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Telecom Reporting Rule May Be Eased

FCC Chair Kevin Martin says the rule would level the playing field.
FCC Chair Kevin Martin says the rule would level the playing field. (Manuel Balce Ceneta - AP)
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By Cecilia Kang
Washington Post Staff Writer
Friday, September 5, 2008

Phone giants AT&T, Verizon Communications and Qwest today are expected to win approval to report less information to the Federal Communications Commission on such matters as consumer complaints and infrastructure investments.

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A decision by the FCC to curtail the information may, however, open the gates for a broader review of data collected by the commission and could be expanded to include cable, satellite and wireless phone providers that are not currently required to submit similar reports.

The reports offer rich details into the number of consumer complaints, waiting times for repairs and money put into technological upgrades by the largest phone service providers.

As consumers rely more on technology -- spending $150 to $200 a month per household on Internet, phone and television services -- consumer groups say the reports are often the only source for detailed data that show how the providers are responding to service complaints and whether companies are investing enough in upgrading their networks.

"These companies are the carriers of last resort because they have the backbone networks, and if you get rid of the standards, then standards almost inevitably get lower," said David Bergmann, head of telecommunications for the National Association of State Utility Consumer Advocates.

Specifically, the FCC is expected to approve a petition by AT&T as part of an order that would include a proposal to revamp the current rule on the annual reports, according to sources at the commission who spoke on condition of anonymity because the vote is pending. AT&T's petition, filed June 2007, was followed by similar requests from Verizon and Qwest.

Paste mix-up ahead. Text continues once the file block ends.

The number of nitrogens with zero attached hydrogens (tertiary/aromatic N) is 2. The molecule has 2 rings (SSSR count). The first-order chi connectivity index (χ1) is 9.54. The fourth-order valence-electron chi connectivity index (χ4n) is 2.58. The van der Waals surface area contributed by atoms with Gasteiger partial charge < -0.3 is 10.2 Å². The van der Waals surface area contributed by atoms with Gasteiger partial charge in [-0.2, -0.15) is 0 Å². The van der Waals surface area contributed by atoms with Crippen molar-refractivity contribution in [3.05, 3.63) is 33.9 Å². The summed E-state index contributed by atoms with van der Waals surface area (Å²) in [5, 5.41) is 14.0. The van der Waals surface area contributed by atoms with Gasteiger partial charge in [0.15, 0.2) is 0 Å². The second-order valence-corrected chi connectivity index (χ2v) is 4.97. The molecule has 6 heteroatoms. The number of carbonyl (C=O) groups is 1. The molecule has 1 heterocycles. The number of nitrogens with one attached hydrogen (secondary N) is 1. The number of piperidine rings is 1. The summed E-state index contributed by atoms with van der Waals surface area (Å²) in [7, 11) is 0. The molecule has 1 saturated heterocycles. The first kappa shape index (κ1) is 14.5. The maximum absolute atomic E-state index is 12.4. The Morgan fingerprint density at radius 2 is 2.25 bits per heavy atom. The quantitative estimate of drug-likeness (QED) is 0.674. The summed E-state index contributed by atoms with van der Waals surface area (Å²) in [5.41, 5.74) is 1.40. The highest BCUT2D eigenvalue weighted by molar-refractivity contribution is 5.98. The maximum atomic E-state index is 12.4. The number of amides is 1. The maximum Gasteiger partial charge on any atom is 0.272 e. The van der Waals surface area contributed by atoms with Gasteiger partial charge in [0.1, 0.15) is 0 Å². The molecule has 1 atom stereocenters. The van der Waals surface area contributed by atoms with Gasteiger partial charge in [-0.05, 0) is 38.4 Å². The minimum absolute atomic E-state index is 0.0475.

The FCC was expected to reject a request in the AT&T petition that seeks to free the company from providing information on the number of business phone line subscribers it has, data that can be useful for determining other rules on competition, officials at the agency said. The company would have to collect and file its annual report until the end of 2009 -- a timetable that would allow the agency to review new rulemaking.

"We need to update this for a level playing field with the marketplace of today," said FCC Chairman Kevin J. Martin, who said he would back the order today. "On quality of service, for example, if that data is relevant for one carrier, then it should be relevant for all platforms."

The rule was created in 1990, when telephone companies had a monopoly over specific regions and most homes did not subscribe to wireless phone service and digital cable. Since then, the competitive landscape in telecommunications has become more complex, with cable operators offering phone service and phone companies offering digital television and Internet over fiber-optic networks.

Consumer groups and smaller competitors yesterday criticized the pending order, saying the data sent to the FCC holds the biggest phone operators accountable for quality and service problems while also giving smaller providers key information about the larger companies' network investments. By granting the petition and uncertainty about a review of data requirements, they said the larger phone companies may benefit over smaller carriers.

The phone companies argue that the reports offer redundant or unnecessary data. For example, AT&T said its data on consumer complaints come from information provided by the FCC.

The company also said the current rule is unfair if new competitors in other industries aren't subject to the same requirements.

"Our petition seeks to update the FCC's data-collection methods," AT&T spokesman Michael Balmoris said. "Under our petition, only necessary data will continue to be retained, but the inefficient and incomplete reporting of them will not."

Last year AT&T said it received 2.2 residential complaints per 100 phone lines per month; Verizon received 2.1 complaints per 100 lines per month; and Qwest received 1.3 complaints. AT&T reported that 12 percent of its subscribers who filed trouble reports, filed more than once. For Verizon, it was 17 percent.


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